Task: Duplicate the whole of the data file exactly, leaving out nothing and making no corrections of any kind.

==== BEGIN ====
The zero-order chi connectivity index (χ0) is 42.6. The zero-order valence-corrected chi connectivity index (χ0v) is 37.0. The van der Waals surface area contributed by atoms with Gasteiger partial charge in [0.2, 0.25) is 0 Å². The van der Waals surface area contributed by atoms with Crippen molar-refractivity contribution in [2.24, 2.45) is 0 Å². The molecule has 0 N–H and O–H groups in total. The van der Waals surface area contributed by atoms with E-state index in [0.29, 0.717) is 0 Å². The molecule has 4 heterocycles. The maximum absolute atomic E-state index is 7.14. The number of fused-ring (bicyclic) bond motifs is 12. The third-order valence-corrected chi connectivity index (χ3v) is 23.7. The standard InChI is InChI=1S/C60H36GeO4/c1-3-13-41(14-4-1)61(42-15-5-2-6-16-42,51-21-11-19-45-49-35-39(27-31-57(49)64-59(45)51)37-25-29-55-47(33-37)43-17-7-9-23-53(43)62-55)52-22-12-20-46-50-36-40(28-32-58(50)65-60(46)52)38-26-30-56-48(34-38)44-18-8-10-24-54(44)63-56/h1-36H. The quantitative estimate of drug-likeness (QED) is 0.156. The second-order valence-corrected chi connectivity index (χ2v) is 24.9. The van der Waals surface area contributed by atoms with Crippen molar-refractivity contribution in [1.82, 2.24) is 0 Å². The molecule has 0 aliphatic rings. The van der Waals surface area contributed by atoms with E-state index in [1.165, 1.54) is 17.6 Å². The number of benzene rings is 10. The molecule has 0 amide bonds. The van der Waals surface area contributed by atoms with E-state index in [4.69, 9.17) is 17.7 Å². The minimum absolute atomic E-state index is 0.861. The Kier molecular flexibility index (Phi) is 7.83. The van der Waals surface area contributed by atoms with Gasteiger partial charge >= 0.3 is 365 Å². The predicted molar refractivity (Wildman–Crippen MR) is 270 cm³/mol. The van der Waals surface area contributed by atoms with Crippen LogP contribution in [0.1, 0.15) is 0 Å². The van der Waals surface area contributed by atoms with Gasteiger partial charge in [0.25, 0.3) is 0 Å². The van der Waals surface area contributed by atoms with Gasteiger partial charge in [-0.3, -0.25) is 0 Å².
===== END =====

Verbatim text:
The zero-order chi connectivity index (χ0) is 42.6. The zero-order valence-corrected chi connectivity index (χ0v) is 37.0. The van der Waals surface area contributed by atoms with Gasteiger partial charge in [0.2, 0.25) is 0 Å². The van der Waals surface area contributed by atoms with Crippen molar-refractivity contribution in [2.24, 2.45) is 0 Å². The molecule has 0 N–H and O–H groups in total. The van der Waals surface area contributed by atoms with E-state index in [0.29, 0.717) is 0 Å². The molecule has 4 heterocycles. The maximum absolute atomic E-state index is 7.14. The number of fused-ring (bicyclic) bond motifs is 12. The third-order valence-corrected chi connectivity index (χ3v) is 23.7. The standard InChI is InChI=1S/C60H36GeO4/c1-3-13-41(14-4-1)61(42-15-5-2-6-16-42,51-21-11-19-45-49-35-39(27-31-57(49)64-59(45)51)37-25-29-55-47(33-37)43-17-7-9-23-53(43)62-55)52-22-12-20-46-50-36-40(28-32-58(50)65-60(46)52)38-26-30-56-48(34-38)44-18-8-10-24-54(44)63-56/h1-36H. The quantitative estimate of drug-likeness (QED) is 0.156. The second-order valence-corrected chi connectivity index (χ2v) is 24.9. The van der Waals surface area contributed by atoms with Crippen molar-refractivity contribution in [1.82, 2.24) is 0 Å². The molecule has 0 aliphatic rings. The van der Waals surface area contributed by atoms with E-state index in [1.165, 1.54) is 17.6 Å². The number of benzene rings is 10. The molecule has 0 amide bonds. The van der Waals surface area contributed by atoms with E-state index in [4.69, 9.17) is 17.7 Å². The minimum absolute atomic E-state index is 0.861. The Kier molecular flexibility index (Phi) is 7.83. The van der Waals surface area contributed by atoms with Gasteiger partial charge >= 0.3 is 365 Å². The predicted molar refractivity (Wildman–Crippen MR) is 270 cm³/mol. The van der Waals surface area contributed by atoms with Crippen LogP contribution in [0.1, 0.15) is 0 Å². The van der Waals surface area contributed by atoms with Gasteiger partial charge in [0.25, 0.3) is 0 Å². The van der Waals surface area contributed by atoms with Gasteiger partial charge in [-0.3, -0.25) is 0 Å².